BAHAMAS REEF FISH (43): CUBERA SNAPPER
The cubera snapper (Lutjanus cyanopterus) is the largest snapper species. Adults may grow to 5′ long but they average around 3′ long and weigh 40 lbs or so (the record apparently stands at a massive 126 lbs). These are game fish, and they are a commercially important species. They are also IUCN listed as vulnerable, perhaps for that very reason.
10 CUBERA SNAPPER SNAPPY FACTS
- The largest of a large number of snapper species in the western Atlantic
- Feed on fish, shrimps & crabs, with large strong teeth (see pics) and jaws
- Among their (few) predators are sharks, barracuda, and moray eels
- Edible, but beware of the danger of CIGUATERA poisoning
- In summer months, spawning is governed by lunar cycles
- Cuberas form huge spawning masses (to 10k) in offshore shallows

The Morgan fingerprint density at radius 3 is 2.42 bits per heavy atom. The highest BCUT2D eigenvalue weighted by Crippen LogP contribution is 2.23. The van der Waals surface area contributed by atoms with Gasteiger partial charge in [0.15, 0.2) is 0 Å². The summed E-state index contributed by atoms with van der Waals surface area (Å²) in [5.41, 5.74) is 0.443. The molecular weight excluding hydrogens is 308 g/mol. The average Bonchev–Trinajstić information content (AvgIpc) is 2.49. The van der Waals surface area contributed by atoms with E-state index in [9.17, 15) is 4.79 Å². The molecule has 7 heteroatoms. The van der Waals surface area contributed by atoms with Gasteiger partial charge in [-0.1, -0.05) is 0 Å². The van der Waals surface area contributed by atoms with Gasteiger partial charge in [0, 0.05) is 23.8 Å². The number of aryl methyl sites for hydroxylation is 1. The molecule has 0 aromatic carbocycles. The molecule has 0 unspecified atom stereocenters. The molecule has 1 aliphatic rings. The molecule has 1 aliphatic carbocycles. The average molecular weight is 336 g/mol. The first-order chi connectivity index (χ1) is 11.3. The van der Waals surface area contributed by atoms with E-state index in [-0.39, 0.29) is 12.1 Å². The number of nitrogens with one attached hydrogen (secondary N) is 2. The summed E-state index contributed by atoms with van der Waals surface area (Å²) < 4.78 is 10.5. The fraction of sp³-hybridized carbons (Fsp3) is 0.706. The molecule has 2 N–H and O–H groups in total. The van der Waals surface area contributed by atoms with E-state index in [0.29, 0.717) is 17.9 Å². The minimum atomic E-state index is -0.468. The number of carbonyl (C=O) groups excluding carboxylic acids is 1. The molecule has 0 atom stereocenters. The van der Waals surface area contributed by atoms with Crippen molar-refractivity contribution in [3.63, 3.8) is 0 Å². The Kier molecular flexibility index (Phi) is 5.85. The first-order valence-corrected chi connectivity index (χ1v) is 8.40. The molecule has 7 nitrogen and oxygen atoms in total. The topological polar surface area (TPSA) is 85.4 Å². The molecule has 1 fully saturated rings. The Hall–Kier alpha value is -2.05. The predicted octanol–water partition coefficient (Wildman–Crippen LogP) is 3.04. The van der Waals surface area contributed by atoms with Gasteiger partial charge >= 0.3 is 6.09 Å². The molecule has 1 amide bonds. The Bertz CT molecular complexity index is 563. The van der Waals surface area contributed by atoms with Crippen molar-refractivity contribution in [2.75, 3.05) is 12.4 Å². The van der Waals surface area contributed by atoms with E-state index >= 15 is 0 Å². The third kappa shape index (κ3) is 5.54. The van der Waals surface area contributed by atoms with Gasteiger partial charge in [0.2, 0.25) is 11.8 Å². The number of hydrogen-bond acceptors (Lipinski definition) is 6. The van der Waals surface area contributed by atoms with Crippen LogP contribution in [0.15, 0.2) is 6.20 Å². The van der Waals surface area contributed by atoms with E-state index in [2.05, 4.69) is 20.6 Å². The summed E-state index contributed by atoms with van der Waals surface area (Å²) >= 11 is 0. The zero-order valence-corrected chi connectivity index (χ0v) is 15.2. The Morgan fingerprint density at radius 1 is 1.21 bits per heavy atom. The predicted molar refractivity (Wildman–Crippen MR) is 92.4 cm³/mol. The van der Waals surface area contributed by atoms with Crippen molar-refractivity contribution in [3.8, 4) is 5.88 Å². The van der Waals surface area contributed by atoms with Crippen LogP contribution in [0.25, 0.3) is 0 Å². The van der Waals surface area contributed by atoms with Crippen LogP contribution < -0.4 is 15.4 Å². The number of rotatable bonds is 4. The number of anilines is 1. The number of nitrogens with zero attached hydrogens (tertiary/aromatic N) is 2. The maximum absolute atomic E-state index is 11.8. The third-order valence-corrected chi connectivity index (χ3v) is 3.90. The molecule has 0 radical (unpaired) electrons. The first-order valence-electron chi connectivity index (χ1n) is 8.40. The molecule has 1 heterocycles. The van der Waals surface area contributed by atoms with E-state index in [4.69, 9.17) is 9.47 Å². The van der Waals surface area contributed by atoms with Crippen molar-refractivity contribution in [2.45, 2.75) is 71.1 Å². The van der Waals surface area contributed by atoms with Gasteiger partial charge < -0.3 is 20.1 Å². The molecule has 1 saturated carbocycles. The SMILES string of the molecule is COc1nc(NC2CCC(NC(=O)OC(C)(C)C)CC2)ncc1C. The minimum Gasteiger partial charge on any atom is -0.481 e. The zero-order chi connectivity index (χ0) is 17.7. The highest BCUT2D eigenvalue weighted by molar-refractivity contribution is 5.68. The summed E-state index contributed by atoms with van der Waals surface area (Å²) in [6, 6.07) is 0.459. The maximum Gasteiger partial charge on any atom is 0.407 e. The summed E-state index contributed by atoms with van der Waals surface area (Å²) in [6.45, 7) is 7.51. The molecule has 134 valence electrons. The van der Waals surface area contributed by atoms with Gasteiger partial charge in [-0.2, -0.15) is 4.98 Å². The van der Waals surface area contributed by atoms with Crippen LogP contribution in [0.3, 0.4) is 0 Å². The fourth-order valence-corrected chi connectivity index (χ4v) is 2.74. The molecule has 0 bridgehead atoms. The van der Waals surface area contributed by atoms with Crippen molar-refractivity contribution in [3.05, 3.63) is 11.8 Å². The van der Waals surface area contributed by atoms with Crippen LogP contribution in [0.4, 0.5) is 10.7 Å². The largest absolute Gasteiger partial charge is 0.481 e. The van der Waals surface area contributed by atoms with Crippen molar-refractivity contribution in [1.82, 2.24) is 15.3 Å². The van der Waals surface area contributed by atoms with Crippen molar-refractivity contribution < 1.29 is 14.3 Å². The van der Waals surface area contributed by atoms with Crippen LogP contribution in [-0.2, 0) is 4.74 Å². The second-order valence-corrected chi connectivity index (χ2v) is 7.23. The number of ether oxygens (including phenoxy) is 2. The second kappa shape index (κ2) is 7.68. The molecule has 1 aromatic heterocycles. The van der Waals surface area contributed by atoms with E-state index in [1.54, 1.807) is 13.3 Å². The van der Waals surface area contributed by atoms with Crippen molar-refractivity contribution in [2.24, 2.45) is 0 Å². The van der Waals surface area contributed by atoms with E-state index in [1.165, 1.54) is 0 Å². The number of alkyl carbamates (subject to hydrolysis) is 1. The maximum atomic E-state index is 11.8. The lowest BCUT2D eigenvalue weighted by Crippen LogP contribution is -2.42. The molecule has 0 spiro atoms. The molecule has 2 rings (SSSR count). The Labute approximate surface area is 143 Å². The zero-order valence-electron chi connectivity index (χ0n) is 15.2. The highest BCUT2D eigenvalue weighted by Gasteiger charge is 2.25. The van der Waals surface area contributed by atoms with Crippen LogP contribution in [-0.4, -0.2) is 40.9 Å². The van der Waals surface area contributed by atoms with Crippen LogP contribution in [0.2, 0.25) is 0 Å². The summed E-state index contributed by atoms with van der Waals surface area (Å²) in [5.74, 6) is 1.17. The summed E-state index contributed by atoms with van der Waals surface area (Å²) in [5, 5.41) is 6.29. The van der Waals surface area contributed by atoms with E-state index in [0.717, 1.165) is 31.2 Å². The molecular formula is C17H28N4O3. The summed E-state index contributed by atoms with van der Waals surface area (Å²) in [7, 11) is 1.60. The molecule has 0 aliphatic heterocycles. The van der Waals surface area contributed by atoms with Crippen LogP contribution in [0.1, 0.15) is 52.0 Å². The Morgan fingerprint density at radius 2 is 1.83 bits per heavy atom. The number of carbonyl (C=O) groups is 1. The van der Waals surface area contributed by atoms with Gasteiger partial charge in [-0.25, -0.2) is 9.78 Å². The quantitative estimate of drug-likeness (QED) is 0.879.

- Sadly the resulting eggs and larvae are rich pickings for predators…
- Youngsters live in sea grass or mangroves for protection
- Cuberas are game fish with commercial importance
- IUCN listed as vulnerable – largely courtesy of mankind (see »)
Overfishing is one of the greatest threats to the species. Those young fish that are not predated naturally and grow to adulthood are targets for fishermen. There’s no prissy ‘catch & release’, as with bonefish. At spawning time, as the fish instinctively (and predictably) mass as the moon dictates, so do the human predators. The spawning sites are where the best protection can be given, to ensure the annual reproductive cycle is uninterrupted. If not, ‘vulnerable’ will soon give way to ‘endangered’…
I’d been going to pull apart a long recipe for the “wonderfully sweet white meat ” of this fish for the tastiest morsels of info, then (not being a cook) I quickly tired of the idea. Sorry to disappoint.
Credits: Melinda Riger for the wonderful photos; range map from wiki; magpie research pickings, including (but not limited to ) Nat Geo